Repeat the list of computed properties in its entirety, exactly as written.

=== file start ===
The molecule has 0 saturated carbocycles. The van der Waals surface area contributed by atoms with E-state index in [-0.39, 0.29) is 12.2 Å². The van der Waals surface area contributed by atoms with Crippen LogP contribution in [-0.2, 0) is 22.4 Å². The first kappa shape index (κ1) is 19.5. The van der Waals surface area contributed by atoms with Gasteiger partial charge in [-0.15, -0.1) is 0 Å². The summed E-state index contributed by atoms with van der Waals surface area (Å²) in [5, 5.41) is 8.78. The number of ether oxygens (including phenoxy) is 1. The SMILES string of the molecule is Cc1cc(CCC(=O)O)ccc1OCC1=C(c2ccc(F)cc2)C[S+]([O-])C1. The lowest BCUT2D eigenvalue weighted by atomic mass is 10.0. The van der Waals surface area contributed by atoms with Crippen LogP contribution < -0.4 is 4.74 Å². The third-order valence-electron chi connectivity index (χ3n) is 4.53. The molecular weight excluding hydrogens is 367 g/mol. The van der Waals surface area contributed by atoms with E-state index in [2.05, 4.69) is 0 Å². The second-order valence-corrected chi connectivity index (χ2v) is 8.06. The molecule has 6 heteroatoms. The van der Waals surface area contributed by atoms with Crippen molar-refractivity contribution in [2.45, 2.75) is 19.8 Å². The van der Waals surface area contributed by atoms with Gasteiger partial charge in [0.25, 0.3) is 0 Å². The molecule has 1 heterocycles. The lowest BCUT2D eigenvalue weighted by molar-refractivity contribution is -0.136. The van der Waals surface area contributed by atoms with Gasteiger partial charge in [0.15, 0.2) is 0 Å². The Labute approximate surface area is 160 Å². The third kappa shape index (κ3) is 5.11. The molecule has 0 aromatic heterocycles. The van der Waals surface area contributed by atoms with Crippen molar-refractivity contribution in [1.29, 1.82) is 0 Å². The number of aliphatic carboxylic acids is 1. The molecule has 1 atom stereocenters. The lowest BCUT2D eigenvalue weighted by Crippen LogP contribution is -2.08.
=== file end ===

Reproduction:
The molecule has 0 saturated carbocycles. The van der Waals surface area contributed by atoms with E-state index in [-0.39, 0.29) is 12.2 Å². The van der Waals surface area contributed by atoms with Crippen LogP contribution in [-0.2, 0) is 22.4 Å². The first kappa shape index (κ1) is 19.5. The van der Waals surface area contributed by atoms with Gasteiger partial charge in [-0.15, -0.1) is 0 Å². The summed E-state index contributed by atoms with van der Waals surface area (Å²) in [5, 5.41) is 8.78. The number of ether oxygens (including phenoxy) is 1. The SMILES string of the molecule is Cc1cc(CCC(=O)O)ccc1OCC1=C(c2ccc(F)cc2)C[S+]([O-])C1. The lowest BCUT2D eigenvalue weighted by atomic mass is 10.0. The van der Waals surface area contributed by atoms with Crippen LogP contribution < -0.4 is 4.74 Å². The third-order valence-electron chi connectivity index (χ3n) is 4.53. The molecular weight excluding hydrogens is 367 g/mol. The van der Waals surface area contributed by atoms with E-state index in [2.05, 4.69) is 0 Å². The second-order valence-corrected chi connectivity index (χ2v) is 8.06. The molecule has 6 heteroatoms. The van der Waals surface area contributed by atoms with Crippen molar-refractivity contribution in [2.45, 2.75) is 19.8 Å². The van der Waals surface area contributed by atoms with Gasteiger partial charge in [0.25, 0.3) is 0 Å². The molecule has 1 heterocycles. The lowest BCUT2D eigenvalue weighted by molar-refractivity contribution is -0.136. The van der Waals surface area contributed by atoms with Gasteiger partial charge in [0.15, 0.2) is 0 Å². The Labute approximate surface area is 160 Å². The third kappa shape index (κ3) is 5.11. The molecule has 0 aromatic heterocycles. The van der Waals surface area contributed by atoms with Crippen molar-refractivity contribution in [1.29, 1.82) is 0 Å². The number of aliphatic carboxylic acids is 1. The molecule has 1 atom stereocenters. The lowest BCUT2D eigenvalue weighted by Crippen LogP contribution is -2.08.